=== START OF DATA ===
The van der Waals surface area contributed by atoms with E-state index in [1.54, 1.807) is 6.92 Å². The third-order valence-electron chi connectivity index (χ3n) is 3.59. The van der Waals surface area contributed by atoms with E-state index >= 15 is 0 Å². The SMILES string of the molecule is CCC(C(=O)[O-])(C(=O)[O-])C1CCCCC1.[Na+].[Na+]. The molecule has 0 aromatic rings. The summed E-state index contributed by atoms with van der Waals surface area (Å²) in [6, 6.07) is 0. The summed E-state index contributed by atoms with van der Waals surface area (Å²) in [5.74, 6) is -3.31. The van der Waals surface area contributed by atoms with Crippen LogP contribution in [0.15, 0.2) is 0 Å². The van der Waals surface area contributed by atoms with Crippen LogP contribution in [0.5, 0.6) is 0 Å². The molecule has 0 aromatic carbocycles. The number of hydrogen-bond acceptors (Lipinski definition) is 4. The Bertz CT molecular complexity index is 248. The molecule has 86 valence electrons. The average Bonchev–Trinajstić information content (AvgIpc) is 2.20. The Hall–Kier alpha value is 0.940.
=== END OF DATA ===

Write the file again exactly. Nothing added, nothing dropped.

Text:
The van der Waals surface area contributed by atoms with E-state index in [1.54, 1.807) is 6.92 Å². The third-order valence-electron chi connectivity index (χ3n) is 3.59. The van der Waals surface area contributed by atoms with E-state index >= 15 is 0 Å². The SMILES string of the molecule is CCC(C(=O)[O-])(C(=O)[O-])C1CCCCC1.[Na+].[Na+]. The molecule has 0 aromatic rings. The summed E-state index contributed by atoms with van der Waals surface area (Å²) in [6, 6.07) is 0. The summed E-state index contributed by atoms with van der Waals surface area (Å²) in [5.74, 6) is -3.31. The van der Waals surface area contributed by atoms with Crippen LogP contribution in [0.15, 0.2) is 0 Å². The van der Waals surface area contributed by atoms with Crippen LogP contribution in [0.5, 0.6) is 0 Å². The molecule has 0 aromatic carbocycles. The number of hydrogen-bond acceptors (Lipinski definition) is 4. The Bertz CT molecular complexity index is 248. The molecule has 86 valence electrons. The average Bonchev–Trinajstić information content (AvgIpc) is 2.20. The Hall–Kier alpha value is 0.940.